≤ 2√k (PE1−PE2) k X j=1 εjeij + 2 3 k X j=1 |(PE1−PE2) (eij)| ≤ 2kkPE1−PE2k+ 2k 3 kPE1−PE2k = 8k 3 kPE1−PE2k.

Notice that for any U, V ∈ O(n) such that E1 = span{u1, . . . , un−k} and E2 =

span{v1, . . . , vn−k}, the vectors {uj}nj=1−k and {vj}nj=1−k for orthonormal basis ofE1

andE2 respectively and for anyx∈Rn • PE1x= Pn−k j=1hPE1x, ujiuj = Pn−k j=1hx, ujiuj, • PE2x= Pn−k j=1hPE2x, vjivj= Pn−k j=1hx, vjivj.

Then, for any suchU, V, the projections ontoE1andE2,PE1 andPE2 are given by the matrices (with respect to the canonical basis inRn) (Pnj=1−khuj, ekihuj, eli)

n
k,l=1
and (Pn−k
j=1hvj, ekihvj, eli)nk,l=1 respectively. Thus,
kPE1−PE2k
2 _{≤} _{k}_{P}
E1−PE2k
2
HS = 2(n−k)−2
n−k
X
i,j=1
hui, vji2
≤ 2
n−k
X
j=1
(1− huj, vji2)≤2
n−k
X
j=1
|uj−vj|2≤2
n
X
j=1
|uj−vj|2
= 2kU−Vk2HS,
since 1− huj, vji2 ≤ 2(1− huj, vji) = |uj−vj|2. Consequently kPE1−PE2k ≤
√

2d(E1, E2) and we obtain the result.

Lemma 3.3. Let1≤k≤ n23

(logn)13

. There exist positive absolute constantsC, c1, c2

such that the set E∈Gn,n−k : E F|PEx|2− (n−k)(n+ 2k) 3n > C√n ,for someF

has measure µn,n−k smaller thanc1e−c2n

2

3(logn)23_{.}

Proof. LetF be a fixed (n−k)-dimensional face of Bn

∞. Then, takingλ=C √

n we obtain, using Theorem 3.1 that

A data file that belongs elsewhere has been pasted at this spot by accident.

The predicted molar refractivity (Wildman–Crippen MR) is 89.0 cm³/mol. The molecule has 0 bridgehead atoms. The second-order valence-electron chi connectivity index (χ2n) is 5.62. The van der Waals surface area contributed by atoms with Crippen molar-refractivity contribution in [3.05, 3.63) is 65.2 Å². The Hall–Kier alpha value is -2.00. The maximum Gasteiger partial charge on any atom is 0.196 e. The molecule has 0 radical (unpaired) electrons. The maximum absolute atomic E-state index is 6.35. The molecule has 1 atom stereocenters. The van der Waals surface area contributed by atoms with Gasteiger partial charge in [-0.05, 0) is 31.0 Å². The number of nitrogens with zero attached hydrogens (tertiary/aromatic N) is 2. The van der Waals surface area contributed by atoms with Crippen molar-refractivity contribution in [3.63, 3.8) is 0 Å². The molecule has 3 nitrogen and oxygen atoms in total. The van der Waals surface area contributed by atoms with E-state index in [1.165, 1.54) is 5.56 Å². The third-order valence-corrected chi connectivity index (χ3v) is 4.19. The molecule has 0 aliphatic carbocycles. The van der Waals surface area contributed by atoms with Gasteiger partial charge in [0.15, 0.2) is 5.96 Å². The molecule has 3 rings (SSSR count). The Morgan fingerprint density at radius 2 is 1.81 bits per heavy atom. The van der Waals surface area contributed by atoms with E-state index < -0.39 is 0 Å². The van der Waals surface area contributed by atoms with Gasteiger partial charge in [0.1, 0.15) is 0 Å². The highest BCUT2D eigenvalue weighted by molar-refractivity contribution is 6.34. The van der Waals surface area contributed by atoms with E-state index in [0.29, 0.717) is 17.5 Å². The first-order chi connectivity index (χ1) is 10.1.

µn,n−k
E∈Gn,n−k :
E
F|PEx|2−
(n−k)(n+ 2k)
3n
> C√n
≤c1e−
c_{2}C2n2
k2 _{.}
Since the number of (n−k)-dimensional faces ofBn

∞equals 2k nk ≤2k en k k , using the union bound we have that for anyC >0

µn,n−k
E∈Gn,n−k :
E
F|PEx|2−
(n−k)(n+ 2k)
3n
> C√n ,for someF
≤ c1e−
c_{2}C2n2
k2 +klog 2+klogenk _{≤}_{c}
1e−
c_{2}C2n2
k2 +c3klogn
= c1e−
c2C2n2−c3k3 logn
k2 _{≤}_{c}
1e−(c2C
2_{−}_{c}
3)n
2
3(logn)23
,

Taking into account that c2C2n2−c3k3logn

k2 is decreasing in k and that 1 ≤ k ≤

n23

(logn)13

, the latter term is bounded above by c1e−(c2C

2_{−}_{c}
3)n

2

3(logn)23_{. Choosing} _{C}
a constant big enough we obtain the result. _{}
As a consequence, we obtain the following lemma, which gives an estimate of the
right order for most subspaces, for the second term in (3).